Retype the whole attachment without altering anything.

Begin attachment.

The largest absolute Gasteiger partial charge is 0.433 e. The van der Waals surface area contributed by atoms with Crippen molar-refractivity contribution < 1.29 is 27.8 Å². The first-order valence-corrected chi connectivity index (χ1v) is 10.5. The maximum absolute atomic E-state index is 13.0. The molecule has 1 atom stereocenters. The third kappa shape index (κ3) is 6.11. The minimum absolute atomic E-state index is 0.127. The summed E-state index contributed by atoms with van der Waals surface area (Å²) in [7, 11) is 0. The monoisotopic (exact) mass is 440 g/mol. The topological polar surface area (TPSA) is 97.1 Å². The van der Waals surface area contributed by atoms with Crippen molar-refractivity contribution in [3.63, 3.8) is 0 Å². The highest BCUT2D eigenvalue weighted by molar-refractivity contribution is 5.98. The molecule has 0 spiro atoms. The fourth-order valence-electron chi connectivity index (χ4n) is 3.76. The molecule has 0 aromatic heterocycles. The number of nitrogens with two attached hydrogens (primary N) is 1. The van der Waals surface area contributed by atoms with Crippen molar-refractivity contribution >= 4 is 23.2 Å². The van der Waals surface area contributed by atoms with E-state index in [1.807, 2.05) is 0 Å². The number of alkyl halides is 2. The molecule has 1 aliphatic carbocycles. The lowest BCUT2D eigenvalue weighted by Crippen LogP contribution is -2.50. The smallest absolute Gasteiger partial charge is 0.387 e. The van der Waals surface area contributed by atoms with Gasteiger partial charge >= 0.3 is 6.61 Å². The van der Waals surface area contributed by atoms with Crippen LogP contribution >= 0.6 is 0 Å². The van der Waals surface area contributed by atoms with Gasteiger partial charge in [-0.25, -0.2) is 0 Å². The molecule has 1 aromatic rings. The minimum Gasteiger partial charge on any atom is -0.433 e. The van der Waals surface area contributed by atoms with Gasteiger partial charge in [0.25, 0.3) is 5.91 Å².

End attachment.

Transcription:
The largest absolute Gasteiger partial charge is 0.433 e. The van der Waals surface area contributed by atoms with Crippen molar-refractivity contribution < 1.29 is 27.8 Å². The first-order valence-corrected chi connectivity index (χ1v) is 10.5. The maximum absolute atomic E-state index is 13.0. The molecule has 1 atom stereocenters. The third kappa shape index (κ3) is 6.11. The minimum absolute atomic E-state index is 0.127. The summed E-state index contributed by atoms with van der Waals surface area (Å²) in [7, 11) is 0. The monoisotopic (exact) mass is 440 g/mol. The topological polar surface area (TPSA) is 97.1 Å². The van der Waals surface area contributed by atoms with Crippen molar-refractivity contribution in [3.63, 3.8) is 0 Å². The highest BCUT2D eigenvalue weighted by molar-refractivity contribution is 5.98. The molecule has 0 spiro atoms. The fourth-order valence-electron chi connectivity index (χ4n) is 3.76. The molecule has 0 aromatic heterocycles. The number of nitrogens with two attached hydrogens (primary N) is 1. The van der Waals surface area contributed by atoms with Crippen molar-refractivity contribution >= 4 is 23.2 Å². The van der Waals surface area contributed by atoms with E-state index in [1.807, 2.05) is 0 Å². The number of alkyl halides is 2. The molecule has 1 aliphatic carbocycles. The lowest BCUT2D eigenvalue weighted by Crippen LogP contribution is -2.50. The smallest absolute Gasteiger partial charge is 0.387 e. The van der Waals surface area contributed by atoms with Gasteiger partial charge >= 0.3 is 6.61 Å². The van der Waals surface area contributed by atoms with Crippen LogP contribution >= 0.6 is 0 Å². The van der Waals surface area contributed by atoms with Gasteiger partial charge in [-0.25, -0.2) is 0 Å². The molecule has 1 aromatic rings. The minimum Gasteiger partial charge on any atom is -0.433 e. The van der Waals surface area contributed by atoms with Gasteiger partial charge in [0.25, 0.3) is 5.91 Å².